8:00pm-2:00am
“T-Girl Pride!”
10 years long and undebatably (yes that is a word) North America’s longest running T-Girl party!

Friday July 1st downstairs at 120 Diner
9:00pm-11:00pm
“Mandy Goodhandy’s Musical Comedy Cabaret”
Proudly the first trans woman to be singing at the TD Toronto Jazz Festival 2016.

Also a Pride Toronto 2016 affiliate event.


*Intimate Space, Reservations are Highly Recommended*
$15 with a reservation / $20 at the door
Call 416-792-7725 or text 416-706-4237
tickets online:
http://tinyurl.com/j4u95vb

To end this post with a bit of trivia, to all those who bothered to make it to the end. My business partner Todd Klinck and myself where the Pride Toronto Grand Marshals on their 30th year . And I will be singing in what will be the Toronto Jazz Festival‘s 30th year.

Consider yourself blocked. MyFacebook post from January 30th 2015

Sometimes I can only forgive people when they are out of my life and no longer in my plain site, it’s a healing process for me.  But why are some people so deeply evil (rhetorical please do not post)?

We don’t all have to get along and run through fucking meadows holding hands, and be phony with each other.  There will always be differences of opinion and some personalities just clash, we need to get over that.  But don’t add me as a “friend” on here when you know you are either jealous of me, hate me, or are just sticking your nose into what I am up to.  I am not on Facebook to share my personal life, so you ain’t going to be missing nothing.  All the posts you will see involve my business and/or my career interests.  And of course the occasional “I may hate you” rant, like this one.

I have actually blocked a handful of people, for the first time on Facebook.  Not because they posted on my wall or sent me unwanted messages.  You know?  like the unwanted penis photos, marriage proposals from abroad, cross-dressers (not the nice well meaning ones) wanting me to do their make-up then fuck them up the ass, thinking we must be sisters now because we both wear women’s panties  They are automatically blocked as always.

The saddest thing is they are other Trans women just like myself.  We are all just trying to do our best in a world that still misunderstands who we are, and some of the population are actually doing their best, by educating themselves about us. I may be a Trans woman and you may be a Trans woman, but that does not mean we have to be friends.  We are human beings first and it is okay to not get along.  But please, can’t we just not get along in a different sandbox?  I don’t want your dull sad shovel and pail, making mine look tarnished.  Please go and heal yourself and take time to evaluate why you think the way you do, and what you can do to fulfill your own life.  I may have a hard time forgiving you, but I will still love and respect the fact that you are on your journey.  And please feel free to come to me when you are ready to join together as real allies, we need you and we all need each other.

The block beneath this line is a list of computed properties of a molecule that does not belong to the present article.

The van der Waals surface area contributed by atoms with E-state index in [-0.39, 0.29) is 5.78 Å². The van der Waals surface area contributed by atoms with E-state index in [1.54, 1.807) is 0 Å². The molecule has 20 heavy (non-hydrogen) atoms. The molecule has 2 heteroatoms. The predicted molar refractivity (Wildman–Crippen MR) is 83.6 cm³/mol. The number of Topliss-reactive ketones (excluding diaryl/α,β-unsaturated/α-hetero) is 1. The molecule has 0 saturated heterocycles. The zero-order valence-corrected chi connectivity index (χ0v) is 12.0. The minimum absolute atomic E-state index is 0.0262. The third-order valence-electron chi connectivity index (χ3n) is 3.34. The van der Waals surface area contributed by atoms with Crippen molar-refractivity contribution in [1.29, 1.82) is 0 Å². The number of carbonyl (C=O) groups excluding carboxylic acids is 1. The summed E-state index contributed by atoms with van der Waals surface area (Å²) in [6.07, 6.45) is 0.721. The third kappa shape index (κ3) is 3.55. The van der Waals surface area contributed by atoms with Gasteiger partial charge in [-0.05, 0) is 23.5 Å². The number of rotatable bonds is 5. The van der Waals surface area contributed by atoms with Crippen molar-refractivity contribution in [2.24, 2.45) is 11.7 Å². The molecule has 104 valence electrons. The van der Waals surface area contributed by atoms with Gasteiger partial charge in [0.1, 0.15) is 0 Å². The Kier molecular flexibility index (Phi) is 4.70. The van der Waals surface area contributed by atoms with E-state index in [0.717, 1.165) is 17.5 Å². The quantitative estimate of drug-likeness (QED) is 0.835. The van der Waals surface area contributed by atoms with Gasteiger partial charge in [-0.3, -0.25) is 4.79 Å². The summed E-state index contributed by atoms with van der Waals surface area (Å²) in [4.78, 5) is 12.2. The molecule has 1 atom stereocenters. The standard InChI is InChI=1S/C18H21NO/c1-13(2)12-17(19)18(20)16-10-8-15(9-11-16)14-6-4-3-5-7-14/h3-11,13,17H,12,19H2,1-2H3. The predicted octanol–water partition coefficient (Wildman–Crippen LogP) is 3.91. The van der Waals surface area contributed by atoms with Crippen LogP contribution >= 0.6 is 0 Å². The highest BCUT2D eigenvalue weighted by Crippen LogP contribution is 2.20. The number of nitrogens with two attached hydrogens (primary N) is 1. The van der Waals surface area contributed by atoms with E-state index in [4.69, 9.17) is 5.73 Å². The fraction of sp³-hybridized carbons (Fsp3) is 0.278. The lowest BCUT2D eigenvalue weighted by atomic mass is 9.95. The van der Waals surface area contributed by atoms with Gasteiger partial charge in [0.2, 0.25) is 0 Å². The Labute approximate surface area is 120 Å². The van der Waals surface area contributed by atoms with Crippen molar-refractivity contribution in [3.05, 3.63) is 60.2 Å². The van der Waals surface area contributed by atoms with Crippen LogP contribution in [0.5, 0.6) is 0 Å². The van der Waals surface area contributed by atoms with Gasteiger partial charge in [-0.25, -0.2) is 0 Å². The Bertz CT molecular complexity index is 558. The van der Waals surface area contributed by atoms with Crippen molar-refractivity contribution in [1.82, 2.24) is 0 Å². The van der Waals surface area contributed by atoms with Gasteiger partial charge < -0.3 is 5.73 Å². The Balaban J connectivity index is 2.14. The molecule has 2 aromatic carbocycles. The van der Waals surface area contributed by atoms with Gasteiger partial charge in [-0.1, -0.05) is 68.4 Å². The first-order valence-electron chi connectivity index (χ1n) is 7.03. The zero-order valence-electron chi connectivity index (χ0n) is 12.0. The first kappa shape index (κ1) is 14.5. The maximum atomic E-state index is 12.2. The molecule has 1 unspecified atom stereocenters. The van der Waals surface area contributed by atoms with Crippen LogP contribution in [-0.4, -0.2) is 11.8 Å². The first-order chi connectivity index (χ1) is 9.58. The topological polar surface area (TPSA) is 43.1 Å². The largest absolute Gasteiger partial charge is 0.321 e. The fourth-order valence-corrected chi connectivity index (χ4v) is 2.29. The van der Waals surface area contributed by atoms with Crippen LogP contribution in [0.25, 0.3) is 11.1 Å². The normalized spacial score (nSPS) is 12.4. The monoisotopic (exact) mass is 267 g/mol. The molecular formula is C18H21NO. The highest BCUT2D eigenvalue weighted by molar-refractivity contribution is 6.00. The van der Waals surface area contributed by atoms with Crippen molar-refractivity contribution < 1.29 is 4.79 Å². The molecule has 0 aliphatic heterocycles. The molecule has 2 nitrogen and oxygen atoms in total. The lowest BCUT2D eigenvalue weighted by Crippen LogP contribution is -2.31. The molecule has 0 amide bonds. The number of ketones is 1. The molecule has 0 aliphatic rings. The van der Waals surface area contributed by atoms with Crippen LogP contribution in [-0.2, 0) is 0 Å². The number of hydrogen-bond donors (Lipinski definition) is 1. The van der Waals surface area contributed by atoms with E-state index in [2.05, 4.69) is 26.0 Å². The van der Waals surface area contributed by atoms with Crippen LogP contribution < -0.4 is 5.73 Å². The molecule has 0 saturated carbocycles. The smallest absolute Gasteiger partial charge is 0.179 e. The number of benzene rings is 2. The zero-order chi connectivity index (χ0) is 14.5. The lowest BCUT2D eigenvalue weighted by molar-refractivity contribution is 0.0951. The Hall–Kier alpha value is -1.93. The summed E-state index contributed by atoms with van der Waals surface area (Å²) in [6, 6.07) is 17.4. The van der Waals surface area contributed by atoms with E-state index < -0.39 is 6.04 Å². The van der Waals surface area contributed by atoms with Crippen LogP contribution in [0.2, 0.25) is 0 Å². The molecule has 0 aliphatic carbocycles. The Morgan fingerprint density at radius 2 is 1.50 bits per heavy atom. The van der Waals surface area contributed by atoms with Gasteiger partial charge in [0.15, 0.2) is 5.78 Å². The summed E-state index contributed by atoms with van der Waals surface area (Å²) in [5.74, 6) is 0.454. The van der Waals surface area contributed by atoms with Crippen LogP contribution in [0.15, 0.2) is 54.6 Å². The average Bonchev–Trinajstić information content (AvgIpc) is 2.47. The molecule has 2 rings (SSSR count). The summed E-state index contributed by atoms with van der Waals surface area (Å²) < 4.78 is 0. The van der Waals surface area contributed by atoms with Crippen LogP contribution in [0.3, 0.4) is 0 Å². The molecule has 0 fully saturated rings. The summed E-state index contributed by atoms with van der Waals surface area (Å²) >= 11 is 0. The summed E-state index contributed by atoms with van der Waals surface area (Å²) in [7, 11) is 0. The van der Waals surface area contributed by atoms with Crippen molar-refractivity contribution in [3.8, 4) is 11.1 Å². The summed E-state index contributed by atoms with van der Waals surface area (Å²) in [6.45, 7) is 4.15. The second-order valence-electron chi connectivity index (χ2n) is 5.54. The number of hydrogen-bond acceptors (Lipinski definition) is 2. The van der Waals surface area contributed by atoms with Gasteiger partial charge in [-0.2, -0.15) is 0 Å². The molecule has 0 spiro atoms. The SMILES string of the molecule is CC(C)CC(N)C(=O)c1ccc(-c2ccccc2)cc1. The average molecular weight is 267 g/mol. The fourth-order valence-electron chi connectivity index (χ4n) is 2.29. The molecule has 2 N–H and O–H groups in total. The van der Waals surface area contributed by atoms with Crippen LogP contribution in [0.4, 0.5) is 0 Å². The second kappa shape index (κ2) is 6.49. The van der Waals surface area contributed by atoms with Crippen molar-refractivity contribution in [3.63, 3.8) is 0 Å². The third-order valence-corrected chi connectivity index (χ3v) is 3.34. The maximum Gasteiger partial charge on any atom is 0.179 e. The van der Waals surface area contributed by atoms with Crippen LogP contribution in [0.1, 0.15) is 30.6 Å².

By the way, if you can read this note, chances are you are not one of those who are blocked 🙂

P.S.  I ended this with a smiley face so that means I am nice person.  Well being nice is still a bit of a hobby, but I am trying.

To our self appointed “trans leaders”

    I like the fact that our self appointed trans leaders seem to think they are responsible for telling the rest of us “how to be trans”.  (In my opinion) Most of them are just self-righteous attention grabbing bullies, hiding behind an activist cloak.  And (in my opinion) some mean well and are just trying to make a difference regarding positive change.  Please consider thinking about some of us as a rainbow within a rainbow, and we are entitled to our differences & individual beliefs.  

   Please save those “trans boxes” you are trying to squeeze us into, for more important gifts of wisdom.  Insert instead some understanding, love & compassion.  After all are those not some of the positive changes we are all trying to accomplish?  Then please present those “trans boxes” to yourself, as a gift from those of us trans people who may not agree, but will support your right to have your own views.

It may help you feel better.

Love and respect,

Mandy Goodhandy